Week 33 - A Different Portugal.

Sunday 9th March 2014.

A housework day today, we (by that I mean Sue) has done all the washing and the very small amount of ironing while I worked hard mucking about with the computer.

From the campsite we had a walk through a cork oak wood. It was very peaceful and during our hour or so walk saw just one other couple walking a dog and heard nothing other than bird song - quite delightful. The countryside here is far different from other parts of Portugal we have visited. Despite the high hills on which are built forts and castles it is a much softer landscape that puts us in mind of the south downs.

As we are re-enthused by moving we got the barbie out and did a paella tonight. It was one of my better efforts and went down very well with a chilled bottle of white port.

The t’internt is good here so we were able to watch the news on BBC and then (via XBMC and Icefilms) watched a new release film

Monday 10th March 2014.

IMG 1610

Paid a visit to the tiny walled town of Monsaraz today, perched high above the River Guadiana on the frontier with Spain. The castle keep commands glorious views in all directions and at it’s foot the garrison courtyard which today serves as a bullring. The town is first and last a tourist attraction with it’s only shops selling souvenirs or coffee or both. Despite this the three shopkeepers we spoke to (one English, one French and one Portuguese) all loved the town and enjoyed chatting to the tourists and not just about the town. The Portuguese lady told us all about family life in Portugal,  and of the family meals that involve three or four hours sitting around the dining room table. The prices they each charged were very reasonable indeed, Sue bought a beautiful handwoven (in the shop) marino wool scarf for just €15.00 (£12.51) and a tea, a coffee and large cheese/ham pastry rolls next door came to the very reasonable sum of €5.20 (£4.35). The town itself was a gem with extensive views over the largest man made reservoir in Europe. Very unusually for us (we generally don’t buy souvenirs) as well as the scarf we purchased a plate made in the local pottery and painted by the local policeman, to supplement his low wages. The wages, particularly of civil servants, have been cut quite dramatically as part of the austerity measures and although, for example, the cost of meals out is great for us for the restaurant owners it is a nightmare trying to keep prices down with many costs including IVA (now at 23%) rising.

From Monsaraz we went on to see Cromeleque do Xerez a stone circle of 49 granite stones with a 4m high central menhir, which is said by Rough Guide to Portugal to be the site of Neolithic fertility rites. In fact the circle is actually a square and have been on this site only since being moved to prevent them disappearing under water when the reservoir was flooded.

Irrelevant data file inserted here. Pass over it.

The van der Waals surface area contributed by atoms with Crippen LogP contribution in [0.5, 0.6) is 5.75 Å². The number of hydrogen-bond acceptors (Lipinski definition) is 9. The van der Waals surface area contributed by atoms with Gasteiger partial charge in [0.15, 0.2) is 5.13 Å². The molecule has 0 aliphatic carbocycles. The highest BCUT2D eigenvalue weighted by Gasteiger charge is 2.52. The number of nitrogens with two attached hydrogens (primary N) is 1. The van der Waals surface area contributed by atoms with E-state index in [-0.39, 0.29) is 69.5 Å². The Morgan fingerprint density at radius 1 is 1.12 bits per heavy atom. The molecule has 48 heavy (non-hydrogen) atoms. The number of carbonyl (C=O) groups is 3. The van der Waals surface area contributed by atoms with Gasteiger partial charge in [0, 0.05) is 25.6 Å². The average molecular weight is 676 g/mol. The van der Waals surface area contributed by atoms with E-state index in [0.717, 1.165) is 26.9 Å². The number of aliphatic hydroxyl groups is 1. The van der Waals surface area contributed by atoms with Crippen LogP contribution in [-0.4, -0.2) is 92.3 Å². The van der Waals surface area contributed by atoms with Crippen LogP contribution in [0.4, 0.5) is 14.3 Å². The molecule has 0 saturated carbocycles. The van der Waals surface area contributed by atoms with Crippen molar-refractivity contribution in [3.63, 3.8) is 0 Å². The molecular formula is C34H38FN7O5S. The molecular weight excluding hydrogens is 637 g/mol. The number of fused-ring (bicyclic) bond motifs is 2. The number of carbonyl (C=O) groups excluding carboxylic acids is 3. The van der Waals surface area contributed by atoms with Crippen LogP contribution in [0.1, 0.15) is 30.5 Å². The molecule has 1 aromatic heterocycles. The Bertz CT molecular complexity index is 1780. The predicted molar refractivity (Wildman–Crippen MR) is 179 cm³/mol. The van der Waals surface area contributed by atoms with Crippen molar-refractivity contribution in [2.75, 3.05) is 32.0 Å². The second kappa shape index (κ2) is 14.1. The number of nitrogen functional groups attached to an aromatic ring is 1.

We have had news that sister Pam is still improving and (subject to house alterations) may be allowed home on Friday. We don’t know if this is just for the weekend or for a longer period but it is heartening news anyway.

Tuesday 11th March 2014

IMG 1638

Sue has been through the guide books and came up with quite an itinerary for the next few days. Today was first Elvas, whose main claim to fame is a 6km long aqueduct that supplied the city with pure water; it was begun early in the 15th century and completed in 1622. For some distance it includes four tiers of superimposed arches, with a total height of 40 m.

Its historical strategic position made Elvas the first frontier city to be permanently fortified after independence from Spain was restored. Between1645 and 1653 a new fort was built over the previous ones using the Dutch method. Composed of seven bastions and four half bastions, the final structure is considered to be one of the largest and best preserved bastion fortifications in the world with a perimeter, much of it walkable, of over ten kilometres.

IMG 1656

Campo Maior our second stop of the day was marked by our second encounter with policemen of this trip. We had stopped in a cafe for a coffee and to ask the way to the chapel we wanted to see. We turned out to be just 100m or so from where we wanted so after our coffee and empinadas (ham/cheese pastry roll and a chicken pie resembling a pork pie) we wandered down the road. Before we had gone 50m two policemen in a police car stopped along side asking where were we going (we think), we said the name of the chapel. Do you know exactly where it is (we think)? they asked. We mimed turning right at the road we could see a few metres further on. Be careful and avoid gypsies (we think) they said and giving us big smiles and a cheerful wave drove away. Our TOURIST HERE sign must have been shining good and bright. Two minutes later un-harassed by gypsies we arrived at the chapel and charged entry of 50 cents each by a grumpy cleric. In 1732 disaster struck the town when a gunpowder magazine, ignited by lightning, destroyed the citadel and killed some 1500 people. It seems that the victims provided the material for the Cappella dos Ossos, built in 1766 and entirely faced with human bones and bears an inscription on mortality spelt out in collar bones.